"Why, yes. Do I know you, sir?" The woman who stared solemnly at Pierce, her fingers alternately gripping and releasing the brim of her hat, had obviously at one time been extraordinarily lovely. It was evident in her still-smooth skin, the fragile lines of her features. But, like a small broken bird's, her beauty was faded, her eyes listless and surrounded by lines of suffering and sadness.
Both of which had been caused by the brutality of one heartless bastard.
Pierce's gut gave a savage twist.
"Elizabeth, this is Pierce Thornton." The marquis was reluctantly performing the introduction. "Mr. Thornton is," an uneasy cough, "a business associate of mine. Thornton, may I present my wife, Lady Tragmore."
"Delighted, Madam." Pierce bowed.
"And my daughter, Lady Daphne." Tragmore reached out to guide his daughter from behind the eclipsing wall of her mother's headpiece.
"Lady Daphne, 'tis a pleasure." Pierce caught a glimpse of tawny hair and readied himself, with more than a touch of curiosity, to inspect Tragmore's only child.
His inspection was limited to the golden brown mane that flowed gracefully down her back.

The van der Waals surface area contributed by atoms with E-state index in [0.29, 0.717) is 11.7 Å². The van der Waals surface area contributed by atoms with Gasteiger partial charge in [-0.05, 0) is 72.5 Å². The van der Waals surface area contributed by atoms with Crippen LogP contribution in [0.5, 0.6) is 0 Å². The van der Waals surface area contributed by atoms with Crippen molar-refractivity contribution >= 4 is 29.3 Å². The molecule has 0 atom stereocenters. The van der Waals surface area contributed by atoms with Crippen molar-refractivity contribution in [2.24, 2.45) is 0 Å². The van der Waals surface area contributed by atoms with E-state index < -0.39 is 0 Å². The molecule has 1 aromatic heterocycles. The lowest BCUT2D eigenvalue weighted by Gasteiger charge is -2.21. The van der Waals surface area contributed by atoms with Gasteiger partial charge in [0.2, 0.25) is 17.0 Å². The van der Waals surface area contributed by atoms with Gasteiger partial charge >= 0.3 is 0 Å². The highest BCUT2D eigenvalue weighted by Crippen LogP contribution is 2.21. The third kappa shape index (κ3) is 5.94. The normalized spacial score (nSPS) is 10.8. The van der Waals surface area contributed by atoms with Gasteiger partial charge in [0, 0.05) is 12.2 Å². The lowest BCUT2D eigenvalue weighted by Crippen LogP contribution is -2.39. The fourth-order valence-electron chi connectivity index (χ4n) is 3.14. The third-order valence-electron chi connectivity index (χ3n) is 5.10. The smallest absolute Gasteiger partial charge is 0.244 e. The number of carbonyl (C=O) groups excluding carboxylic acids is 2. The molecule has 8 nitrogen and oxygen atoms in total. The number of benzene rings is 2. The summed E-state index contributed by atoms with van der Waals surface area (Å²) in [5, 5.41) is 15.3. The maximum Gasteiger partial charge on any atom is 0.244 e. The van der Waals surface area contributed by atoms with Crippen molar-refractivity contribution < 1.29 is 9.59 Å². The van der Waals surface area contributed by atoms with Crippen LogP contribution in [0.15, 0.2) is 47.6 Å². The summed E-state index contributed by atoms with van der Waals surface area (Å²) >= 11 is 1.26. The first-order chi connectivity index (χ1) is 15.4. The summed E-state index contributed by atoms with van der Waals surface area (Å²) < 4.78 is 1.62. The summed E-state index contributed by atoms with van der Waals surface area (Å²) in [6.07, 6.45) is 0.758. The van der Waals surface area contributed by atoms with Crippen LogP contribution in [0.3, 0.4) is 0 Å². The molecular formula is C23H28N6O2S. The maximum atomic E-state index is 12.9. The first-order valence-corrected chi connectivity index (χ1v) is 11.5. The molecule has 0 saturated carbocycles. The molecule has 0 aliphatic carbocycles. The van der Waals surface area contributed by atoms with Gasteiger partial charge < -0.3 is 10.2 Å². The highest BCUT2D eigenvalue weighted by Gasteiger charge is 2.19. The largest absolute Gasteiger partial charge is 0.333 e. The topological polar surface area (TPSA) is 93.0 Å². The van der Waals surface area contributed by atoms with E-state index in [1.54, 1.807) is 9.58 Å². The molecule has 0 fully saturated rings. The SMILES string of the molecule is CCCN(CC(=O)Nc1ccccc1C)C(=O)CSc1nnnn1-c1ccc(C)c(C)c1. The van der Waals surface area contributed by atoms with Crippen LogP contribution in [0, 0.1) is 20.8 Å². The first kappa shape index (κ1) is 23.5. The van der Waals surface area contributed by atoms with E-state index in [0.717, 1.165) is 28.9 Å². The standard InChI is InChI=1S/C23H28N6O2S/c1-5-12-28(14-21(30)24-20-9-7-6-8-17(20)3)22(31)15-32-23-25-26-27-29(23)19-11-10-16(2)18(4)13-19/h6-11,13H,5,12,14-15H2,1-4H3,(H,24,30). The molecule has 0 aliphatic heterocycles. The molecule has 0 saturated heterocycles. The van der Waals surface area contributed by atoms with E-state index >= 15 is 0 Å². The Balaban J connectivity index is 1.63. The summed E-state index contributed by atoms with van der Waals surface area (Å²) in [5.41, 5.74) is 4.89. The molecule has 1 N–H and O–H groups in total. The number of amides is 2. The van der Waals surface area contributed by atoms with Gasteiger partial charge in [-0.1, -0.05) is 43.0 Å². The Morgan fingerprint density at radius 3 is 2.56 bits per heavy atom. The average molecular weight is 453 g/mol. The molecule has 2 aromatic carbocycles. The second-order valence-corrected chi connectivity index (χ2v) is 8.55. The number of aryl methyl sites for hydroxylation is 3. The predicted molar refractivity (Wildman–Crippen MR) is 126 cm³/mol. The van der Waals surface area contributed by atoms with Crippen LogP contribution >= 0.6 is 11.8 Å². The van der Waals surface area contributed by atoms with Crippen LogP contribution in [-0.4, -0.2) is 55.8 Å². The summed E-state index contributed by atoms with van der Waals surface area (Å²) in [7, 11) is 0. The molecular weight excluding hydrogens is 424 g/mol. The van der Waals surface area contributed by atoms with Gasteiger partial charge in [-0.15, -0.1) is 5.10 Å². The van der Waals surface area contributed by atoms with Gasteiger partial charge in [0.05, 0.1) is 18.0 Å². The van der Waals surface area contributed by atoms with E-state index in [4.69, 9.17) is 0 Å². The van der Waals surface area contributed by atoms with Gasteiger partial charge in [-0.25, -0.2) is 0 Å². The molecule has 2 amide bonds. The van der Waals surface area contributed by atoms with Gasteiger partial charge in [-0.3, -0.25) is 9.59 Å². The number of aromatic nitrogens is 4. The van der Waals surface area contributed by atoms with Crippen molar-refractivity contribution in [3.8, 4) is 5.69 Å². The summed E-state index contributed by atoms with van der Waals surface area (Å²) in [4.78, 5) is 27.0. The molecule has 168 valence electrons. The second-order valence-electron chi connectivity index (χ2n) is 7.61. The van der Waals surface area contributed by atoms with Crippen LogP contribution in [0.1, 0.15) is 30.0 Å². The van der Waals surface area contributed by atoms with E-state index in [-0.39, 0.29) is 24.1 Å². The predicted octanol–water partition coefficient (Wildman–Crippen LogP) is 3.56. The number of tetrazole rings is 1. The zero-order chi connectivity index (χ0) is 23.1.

Head averted, Daphne appeared to be scrutinizing the grounds, as if thoroughly fascinated by something or someone in the crowd, and was thus oblivious to her father's introduction.
"Daphne!" Tragmore snapped, his fingers biting into her arm.
Like a frightened rabbit, she jerked about, her face draining of color. "I'm sorry, Father. What were you saying?"
"I was performing an introduction," Tragmore ground out, indicating Pierce's presence. "This time I suggest you listen. Carefully." Fury laced his tone, blazed fire in his eyes. "Pierce Thornton, my meditative daughter, Daphne."
"Mr. Thornton, I apologize." Turning in Pierce's direction, Daphne bowed her head, the pulse in her neck accelerating with the blow of her father's reprimand.
"I should hope so," the marquis berated. Thornton, forgive my daughter's behavior. At times she is inexcusably—"
"No apology is necessary." Pierce raised Daphne's gloved hand to his lips, revealing none of the rage that coiled within him like a lethal spring. "In truth, I can guess just what dilemma occupies Lady Daphne's thoughts."
Instantly, Daphne's fingers went rigid in his, her lowered gaze unconsciously darting to her father, gauging the degree of his anger. "No dilemma, sir. I was merely watching. That is, I was wondering—"
"Which horse to choose in the first race," Pierce finished for her. "The choice is a difficult one, isn't it, my lady?"
This time Daphne's head came up, her brows arched in bewildered surprise. "Why, yes, it is."
Pierce's first unimpeded view of Tragmore's daughter was a dazzling revelation.